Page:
Listen to a fun skit on GLOBE at Night in a 7-minute audio podcast here.
Courtesy Mark RyanWhat a difference a year can make. The water levels of the Mississippi River this year are at their lowest on record, yet just last year, in the spring of 2011, extreme flooding of Ol’ Muddy was a source of deep concern for those living along its eroding banks.
NASA’s Earth Observatory page shows the striking difference in the river’s appearance near Memphis using two Landsat satellite images taken a year apart. One photograph shows the river in August of 2011 just after the river returned to its pre-flood levels. But if you compare it to a more recent image, its obvious that water levels have gone the opposite direction from flooding. The site conveniently allows you to combine the two views into a single image with a scroll bar you can manipulate back and forth over to see “then and now” differences (just click on the "View Image Comparison" button below the photos).
The lower levels of 2012 have allowed the US Army Corp of Engineers to patch and reinforce some of the levees built along the river to hold back flood waters, but tons of sediment from last year’s floods have reshaped river traffic corridors, reducing barge holding capacities and adding additional shipping costs.
Tonight, as you're wondering if your level 81 dark elf mage and her sweet double-enchanted dragonscale armor makes up for the girlfriend you lost playing Skyrim, turn your xbox over to the live streaming of the landing of the new Mars rover, Curiosity. Because it's right there on your console's dashboard!
It's really a win-win situation. Arborea Darkshadow can wait a few minutes, I'm sure, and you'll either get to witness an action-packed landing of a big new Mars rover, or you'll get to see the hopes and dreams of hundreds of scientists and engineers crash and disintegrate on the cold surface of a dead planet millions of miles away!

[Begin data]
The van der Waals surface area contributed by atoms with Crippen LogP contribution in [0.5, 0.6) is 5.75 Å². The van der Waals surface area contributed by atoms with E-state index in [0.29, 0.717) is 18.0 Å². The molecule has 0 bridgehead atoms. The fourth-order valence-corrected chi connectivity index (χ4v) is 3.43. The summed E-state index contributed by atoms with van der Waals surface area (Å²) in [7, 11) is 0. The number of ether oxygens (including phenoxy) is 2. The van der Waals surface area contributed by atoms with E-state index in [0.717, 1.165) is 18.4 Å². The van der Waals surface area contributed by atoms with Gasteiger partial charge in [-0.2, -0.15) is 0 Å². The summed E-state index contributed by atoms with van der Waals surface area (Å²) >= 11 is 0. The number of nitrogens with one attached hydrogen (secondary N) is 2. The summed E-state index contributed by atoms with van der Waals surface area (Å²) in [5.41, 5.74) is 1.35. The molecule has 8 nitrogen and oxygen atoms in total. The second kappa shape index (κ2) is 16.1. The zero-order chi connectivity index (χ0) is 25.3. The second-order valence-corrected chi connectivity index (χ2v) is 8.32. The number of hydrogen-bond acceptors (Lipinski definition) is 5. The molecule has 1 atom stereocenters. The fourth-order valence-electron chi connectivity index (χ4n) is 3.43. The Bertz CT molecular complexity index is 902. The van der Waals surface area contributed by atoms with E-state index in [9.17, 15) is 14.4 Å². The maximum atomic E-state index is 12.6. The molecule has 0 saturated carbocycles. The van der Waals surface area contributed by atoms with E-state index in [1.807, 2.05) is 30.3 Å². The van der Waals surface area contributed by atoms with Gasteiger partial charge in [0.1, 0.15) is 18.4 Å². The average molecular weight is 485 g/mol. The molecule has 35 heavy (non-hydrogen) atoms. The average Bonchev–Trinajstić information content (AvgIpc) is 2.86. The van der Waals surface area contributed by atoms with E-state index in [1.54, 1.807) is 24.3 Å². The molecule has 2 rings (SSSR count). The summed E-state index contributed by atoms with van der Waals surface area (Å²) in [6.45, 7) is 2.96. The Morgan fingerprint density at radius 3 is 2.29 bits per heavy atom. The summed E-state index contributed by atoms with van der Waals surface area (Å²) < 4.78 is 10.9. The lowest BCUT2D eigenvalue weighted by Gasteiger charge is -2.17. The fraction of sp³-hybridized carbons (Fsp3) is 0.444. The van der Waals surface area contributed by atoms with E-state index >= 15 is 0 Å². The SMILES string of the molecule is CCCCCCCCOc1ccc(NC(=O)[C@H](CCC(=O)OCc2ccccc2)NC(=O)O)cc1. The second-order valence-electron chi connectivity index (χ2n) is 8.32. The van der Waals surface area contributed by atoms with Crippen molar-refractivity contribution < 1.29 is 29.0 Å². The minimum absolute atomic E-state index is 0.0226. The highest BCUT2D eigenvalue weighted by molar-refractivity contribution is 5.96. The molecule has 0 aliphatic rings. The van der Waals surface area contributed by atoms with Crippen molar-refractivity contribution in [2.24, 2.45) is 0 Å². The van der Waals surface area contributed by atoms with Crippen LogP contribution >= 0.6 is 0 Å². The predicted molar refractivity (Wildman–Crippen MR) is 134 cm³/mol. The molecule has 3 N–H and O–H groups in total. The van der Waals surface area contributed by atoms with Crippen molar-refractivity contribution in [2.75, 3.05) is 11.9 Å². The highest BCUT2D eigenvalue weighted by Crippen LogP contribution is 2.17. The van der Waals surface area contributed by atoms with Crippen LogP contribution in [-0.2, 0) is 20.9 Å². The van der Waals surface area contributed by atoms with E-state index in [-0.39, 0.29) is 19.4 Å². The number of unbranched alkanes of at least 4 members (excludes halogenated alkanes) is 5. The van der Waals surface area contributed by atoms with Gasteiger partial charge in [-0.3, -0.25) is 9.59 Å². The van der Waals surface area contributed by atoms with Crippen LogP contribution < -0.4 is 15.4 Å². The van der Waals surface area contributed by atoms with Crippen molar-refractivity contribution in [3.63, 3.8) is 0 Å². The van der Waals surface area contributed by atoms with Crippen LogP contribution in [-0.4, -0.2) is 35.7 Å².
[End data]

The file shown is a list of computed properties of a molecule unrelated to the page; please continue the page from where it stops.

You know what JGordon will be doing approximately 12 hours from now? Definitely not watching the Curiosity landing! But that's only because I don't have an internet connection at my apartment. No, I'll probably be forcing the cat to participate in the St. Paul Cat Olympics. As far as I know, there will be only one contestant, but it promises to be hilarious! Why? Because she probably can't swim very well.
Mars! Be there!
Courtesy NASA JPLWait, who was I quoting in that headline? Me. I was quoting me, from when I described the upcoming Mars rover landing in my head as "pretty frickin' awesome." Or ... that was very nearly what I thought, but the specifics of what goes on in my brain pit are for adult ears only.
Which adult? This one. Me.
Anyway, NASA's Jet Propulsion Laboratory has produced a video about how the landing of the Mars rover Curiosity will go down, when the spacecraft carrying it reaches the Martian atmosphere on August 4. As you'll see when you watch the video below, there's dramatic music, scientists and engineers speaking dramatically, and dramatic flashing graphics. All very nice and of high production value, but it makes me want to say, "Hey, don't be dorks, dorks. Geez."
But I can't. Because it actually looks pretty awesome. The spacecraft is going to enter the atmosphere going 13,000 miles an hour, which will heat it up to about 1600 degrees. Then a giant, super tough parachute will shoot out, and slow it down to a couple hundred miles an hour. And then the capsule will break open (before it hits the ground), and another flying device will fall out, the "Sky Crane." The Sky Crane will use rockets to zoom away, and then hover above the surface of the planet. It will then lower the actual rover down on a cable. Once the rover touches down, the crane will blast off again, so it doesn't crash into the rover. Pretty amazing. Take a look: